The 275-page Foreign Relations Committee report nevertheless concluded: “While these documents were of necessity drafted and in some cases passed into law as a matter of urgency prior to the RAMSI intervention in 2003, on the whole they continue to serve RAMSI and the Solomon Islands well ... there is no case for wholesale review or reform of the legal framework. The legal framework is appropriate and effective, and has been found to be constitutional by the High Court.”
The reference to the High Court relates to a constitutional challenge brought against RAMSI by Honiara lawyer Andrew Nori that was dismissed in April 2006. Nori’s challenge, however, centred on the RAMSI police component, which he argued created an unlawful parallel force independent of the Solomons’ police. RAMSI’s legal immunity was only raised in this context, rather than being directly contested, as was the case in Papua New Guinea. Later in 2006, PNG’s highest court struck down equivalent legislation, resulting in the withdrawal of more than one hundred Australian Federal Police officers. The Solomons’ parliamentary report nevertheless frequently referred to the Nori case in order to bolster its argument that the RAMSI arrangements were constitutionally valid.
The report similarly dismissed all concerns over RAMSI’s immunity from Solomon Islands’ taxation and immigration regulations, by insisting that such measures “are still appropriate and necessary in 2009 and should not be removed or limited”.
In an extraordinary omission, the parliamentary inquiry simply ignored the final report of the Commission of Inquiry into the April 2006 riots, which the Sikua government released in censored form, after a twelve-month delay, last April. The official investigation into the riots was initiated under the Sogavare government despite a provocative campaign waged by RAMSI and the Australian government. The Commission of Inquiry concluded: “[T]he issue of liability, immunity, and accountability of any visiting contingent is fundamental in a democratic society, and should be re-examined in any review.... Immunity of policing is not an option in a democracy. The rule of law cannot have armed police who are unaccountable to the courts.”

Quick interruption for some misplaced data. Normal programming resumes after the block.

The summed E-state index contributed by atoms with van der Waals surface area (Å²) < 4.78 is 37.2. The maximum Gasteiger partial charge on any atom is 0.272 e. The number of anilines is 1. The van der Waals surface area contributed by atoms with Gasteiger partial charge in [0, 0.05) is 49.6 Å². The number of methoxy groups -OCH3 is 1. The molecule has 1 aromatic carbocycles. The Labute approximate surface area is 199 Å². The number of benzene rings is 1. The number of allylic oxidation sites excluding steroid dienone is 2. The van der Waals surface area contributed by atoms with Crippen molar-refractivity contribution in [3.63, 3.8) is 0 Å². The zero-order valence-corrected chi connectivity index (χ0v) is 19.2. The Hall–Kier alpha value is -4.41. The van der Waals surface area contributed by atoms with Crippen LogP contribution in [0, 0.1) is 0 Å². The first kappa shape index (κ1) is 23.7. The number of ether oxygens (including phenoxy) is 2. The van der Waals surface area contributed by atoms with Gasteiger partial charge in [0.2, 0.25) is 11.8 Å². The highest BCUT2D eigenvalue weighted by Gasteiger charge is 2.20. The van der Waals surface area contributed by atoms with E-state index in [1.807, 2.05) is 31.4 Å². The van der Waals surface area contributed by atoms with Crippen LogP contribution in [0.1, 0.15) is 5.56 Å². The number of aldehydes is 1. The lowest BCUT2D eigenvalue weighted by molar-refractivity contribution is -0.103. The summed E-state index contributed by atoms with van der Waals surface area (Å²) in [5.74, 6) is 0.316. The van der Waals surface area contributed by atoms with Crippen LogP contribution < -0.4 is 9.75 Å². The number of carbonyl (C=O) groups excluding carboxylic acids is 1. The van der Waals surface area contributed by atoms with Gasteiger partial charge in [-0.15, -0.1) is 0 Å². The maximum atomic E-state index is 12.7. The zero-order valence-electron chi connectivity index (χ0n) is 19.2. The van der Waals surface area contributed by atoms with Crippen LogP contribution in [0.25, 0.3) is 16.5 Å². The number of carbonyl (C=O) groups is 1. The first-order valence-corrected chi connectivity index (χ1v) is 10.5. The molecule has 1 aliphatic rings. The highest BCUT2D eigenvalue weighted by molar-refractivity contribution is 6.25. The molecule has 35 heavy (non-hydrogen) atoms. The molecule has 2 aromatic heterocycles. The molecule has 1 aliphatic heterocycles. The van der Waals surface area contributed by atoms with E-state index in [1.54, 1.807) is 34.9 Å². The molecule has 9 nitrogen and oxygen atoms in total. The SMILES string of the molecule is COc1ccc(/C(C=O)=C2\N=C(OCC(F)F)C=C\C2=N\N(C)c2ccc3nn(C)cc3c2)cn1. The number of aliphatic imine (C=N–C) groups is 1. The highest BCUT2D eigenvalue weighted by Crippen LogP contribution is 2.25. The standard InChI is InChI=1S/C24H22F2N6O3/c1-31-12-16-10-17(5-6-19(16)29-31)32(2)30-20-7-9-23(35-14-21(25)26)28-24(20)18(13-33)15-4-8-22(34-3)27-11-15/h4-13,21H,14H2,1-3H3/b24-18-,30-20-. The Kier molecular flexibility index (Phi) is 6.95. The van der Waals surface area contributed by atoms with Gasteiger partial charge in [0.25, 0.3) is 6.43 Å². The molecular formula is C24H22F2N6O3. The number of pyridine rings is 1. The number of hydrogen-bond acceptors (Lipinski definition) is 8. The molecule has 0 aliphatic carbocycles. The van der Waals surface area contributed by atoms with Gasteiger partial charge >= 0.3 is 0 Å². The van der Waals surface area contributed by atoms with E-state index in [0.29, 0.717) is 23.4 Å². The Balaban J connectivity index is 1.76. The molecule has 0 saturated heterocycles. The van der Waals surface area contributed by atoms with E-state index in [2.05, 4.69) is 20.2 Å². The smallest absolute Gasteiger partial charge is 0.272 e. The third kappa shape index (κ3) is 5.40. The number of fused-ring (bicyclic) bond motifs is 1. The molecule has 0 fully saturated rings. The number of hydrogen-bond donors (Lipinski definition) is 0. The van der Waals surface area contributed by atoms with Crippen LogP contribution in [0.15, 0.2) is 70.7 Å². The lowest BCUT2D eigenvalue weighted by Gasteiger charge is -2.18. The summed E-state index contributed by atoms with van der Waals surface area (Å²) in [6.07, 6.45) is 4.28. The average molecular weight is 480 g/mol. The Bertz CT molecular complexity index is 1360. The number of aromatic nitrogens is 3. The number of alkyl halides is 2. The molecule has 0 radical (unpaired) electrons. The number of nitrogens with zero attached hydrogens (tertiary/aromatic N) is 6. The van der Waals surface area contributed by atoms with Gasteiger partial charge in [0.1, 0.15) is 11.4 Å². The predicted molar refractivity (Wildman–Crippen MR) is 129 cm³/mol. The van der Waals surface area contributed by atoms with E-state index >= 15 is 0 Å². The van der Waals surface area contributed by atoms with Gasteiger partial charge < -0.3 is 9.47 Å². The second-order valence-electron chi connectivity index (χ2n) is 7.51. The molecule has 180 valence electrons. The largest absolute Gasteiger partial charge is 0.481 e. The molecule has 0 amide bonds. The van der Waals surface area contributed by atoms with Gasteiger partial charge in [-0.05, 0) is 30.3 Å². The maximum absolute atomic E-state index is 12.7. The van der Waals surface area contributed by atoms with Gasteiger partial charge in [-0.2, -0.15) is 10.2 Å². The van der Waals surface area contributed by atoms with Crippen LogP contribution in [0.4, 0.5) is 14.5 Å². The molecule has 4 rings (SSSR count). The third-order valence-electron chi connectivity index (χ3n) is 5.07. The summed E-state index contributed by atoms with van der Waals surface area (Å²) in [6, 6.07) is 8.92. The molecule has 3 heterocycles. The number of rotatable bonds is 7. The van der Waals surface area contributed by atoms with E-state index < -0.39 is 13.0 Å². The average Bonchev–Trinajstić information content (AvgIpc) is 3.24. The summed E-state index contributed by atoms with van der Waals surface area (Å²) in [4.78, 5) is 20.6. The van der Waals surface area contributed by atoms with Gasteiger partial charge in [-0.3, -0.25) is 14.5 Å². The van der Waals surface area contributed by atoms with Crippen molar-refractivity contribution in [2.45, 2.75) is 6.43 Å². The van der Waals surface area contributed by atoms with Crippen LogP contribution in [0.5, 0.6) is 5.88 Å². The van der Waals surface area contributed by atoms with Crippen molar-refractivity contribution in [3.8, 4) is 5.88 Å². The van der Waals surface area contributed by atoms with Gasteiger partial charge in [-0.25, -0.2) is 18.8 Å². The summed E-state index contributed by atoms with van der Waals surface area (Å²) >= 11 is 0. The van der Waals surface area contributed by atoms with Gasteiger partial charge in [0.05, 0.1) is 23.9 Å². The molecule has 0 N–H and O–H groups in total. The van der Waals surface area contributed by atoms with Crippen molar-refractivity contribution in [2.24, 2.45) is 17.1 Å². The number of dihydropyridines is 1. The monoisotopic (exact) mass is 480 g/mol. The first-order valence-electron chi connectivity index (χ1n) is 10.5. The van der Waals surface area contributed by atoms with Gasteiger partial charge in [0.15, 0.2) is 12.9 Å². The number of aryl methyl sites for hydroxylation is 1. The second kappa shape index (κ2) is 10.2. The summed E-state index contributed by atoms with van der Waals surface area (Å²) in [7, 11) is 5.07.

When these findings were released, the Sikua government referred its response to the Foreign Relations Committee inquiry into the FIAA. It is now clear that this was simply a means for complying with Canberra’s demand that the Commission of Inquiry be buried. Australian authorities feared that the inquiry could shed light on significant evidence that RAMSI police and Australian soldiers were deliberately stood down during the riots. They were also concerned that it could lead to moves to revoke RAMSI’s legal immunity.
Sogavare’s convening of the Commission of Inquiry was an important factor in the Australian government’s decision to oust him from office and to target those centrally responsible for establishing it. Sogavare’s attorney general of choice, Julian Moti, drew up the terms of reference and recommended former Australian Federal Court Judge Marcus Einfeld to head the investigation. Einfeld was subsequently witch-hunted and imprisoned in Australia for his efforts to evade an unpaid speeding fine, while Moti was charged for alleged sexual offences that were discharged by a Vanuatu magistrate a decade ago; he was then unlawfully deported to Australia and is now contesting the attempted prosecution in the Queensland Supreme Court, on the grounds that it represents a politically motivated abuse of judicial process.